As part of our Inclusive Language Series, we are introducing some terms and resources for you to learn more about this semester in an effort to create more inclusive communities. This week’s terms are: Cultural Appreciation and Cultural Appropriation.
Understanding the difference between Cultural Appreciation and Cultural Appropriation is important all year round. The differences are especially important during the Halloween season when many choose to dress in costumes to be someone else or an identity other than their own.
Cultural Appreciation can be described as a way of honoring another culture through exploration and seeking an understanding as a way to honor that culture, beliefs, and traditions. There is a thin line between Cultural Appreciation and Cultural Appropriation. If one uses the knowledge that they have learned for personal gain, they have crossed that thin line.
As explained by Anti-Racist Daily, Cultural Appropriation is the misuse of “creative or artistic forms, themes, or practices” of marginalized communities by socially dominant groups. Examples of mainstream cultural appropriation can include adopting a false or mocking accent of a culture or language, sports teams with offensive names or mascots, and a fashion designer creating pieces dedicated to a culture they don’t belong to and not involving cultural members to participate in the design process or the fashion show.
An easy way to remember the difference between Cultural Appropriation and Cultural Appreciation is to remember that Cultural Appreciation is about honoring a culture whereas Cultural Appropriation is dishonoring or demeaning a culture.
As you are preparing to celebrate Halloween, if you are choosing to do so, please be aware of the differences between Cultural Appreciation and Cultural Appropriation, as well as the potential harm that can be caused to by choosing to appropriate someone’s culture.
Below are questions from Preemptive Love that will assist one in determining whether or not they are honoring or dishonoring a culture.
1. Do I understand the significance of what I’m doing here?
2. Am I honoring this culture or simply imitating it?
3. Am I perpetuating a stereotype that might hurt those who belong to this culture?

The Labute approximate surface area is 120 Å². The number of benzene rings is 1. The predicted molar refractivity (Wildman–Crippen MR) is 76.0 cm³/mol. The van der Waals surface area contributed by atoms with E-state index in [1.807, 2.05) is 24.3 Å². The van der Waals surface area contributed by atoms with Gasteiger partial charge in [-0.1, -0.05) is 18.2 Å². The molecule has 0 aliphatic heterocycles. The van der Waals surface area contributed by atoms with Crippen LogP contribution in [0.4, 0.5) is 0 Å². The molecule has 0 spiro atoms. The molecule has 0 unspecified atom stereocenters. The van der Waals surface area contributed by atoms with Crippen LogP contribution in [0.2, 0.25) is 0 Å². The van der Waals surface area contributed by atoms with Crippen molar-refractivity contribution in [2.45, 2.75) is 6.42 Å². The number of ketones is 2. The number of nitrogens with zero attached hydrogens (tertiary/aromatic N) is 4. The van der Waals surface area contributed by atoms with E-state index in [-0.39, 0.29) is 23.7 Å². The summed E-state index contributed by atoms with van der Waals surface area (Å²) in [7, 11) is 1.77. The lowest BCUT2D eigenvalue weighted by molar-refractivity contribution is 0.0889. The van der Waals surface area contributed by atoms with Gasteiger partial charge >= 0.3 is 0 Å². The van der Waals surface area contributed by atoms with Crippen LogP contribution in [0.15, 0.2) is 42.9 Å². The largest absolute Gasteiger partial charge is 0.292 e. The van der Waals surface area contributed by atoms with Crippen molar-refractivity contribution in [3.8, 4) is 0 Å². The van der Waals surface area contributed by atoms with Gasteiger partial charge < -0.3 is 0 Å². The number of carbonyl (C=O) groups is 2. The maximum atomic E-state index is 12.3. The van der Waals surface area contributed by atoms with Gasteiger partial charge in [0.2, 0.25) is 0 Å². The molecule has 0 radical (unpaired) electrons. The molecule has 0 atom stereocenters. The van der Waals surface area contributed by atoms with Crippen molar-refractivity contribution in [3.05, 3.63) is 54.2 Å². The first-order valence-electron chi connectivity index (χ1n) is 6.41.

4. Am I doing this as a personal opportunity to interact with and experience another culture, or am I doing this for a photo I can post online?
Upcoming Holidays & Observances
October 24: Diwali, the Hindu, Jain, and Sikh five-day festival of lights that celebrates new beginnings and the triumph of good over evil and lightness over darkness.
October 25–26 (sundown to sundown): Birth of Báb, a Bahá’í holiday celebrating the birth of the prophet Báb
October 26–27 (sundown to sundown): The birth of Bahá’u’lláh, the founder of the Bahá’í religion
October 29: Latina Equal Pay Day. The aim is to raise awareness about the wider-than-average pay gap between Latinas and White men. Latinas are paid 54 cents for every dollar paid to White men.
October 31: All Hallows’ Eve (Halloween), a celebration observed in a number of countries on the eve of the Western Christian feast of All Hallows’ Day. It begins the three-day observance of Allhallowtide, the time in the liturgical year dedicated to remembering the dead, including saints (hallows), martyrs, and all the faithful departed.
October 31: Reformation Day, a Protestant Christian religious holiday celebrated alongside All Hallows’ Eve (Halloween) during the triduum of Allhallowtide in remembrance of the onset of the Reformation
October 31–November 1 (sundown to sundown): Samhain, a Gaelic festival marking the end of the harvest season and the beginning of winter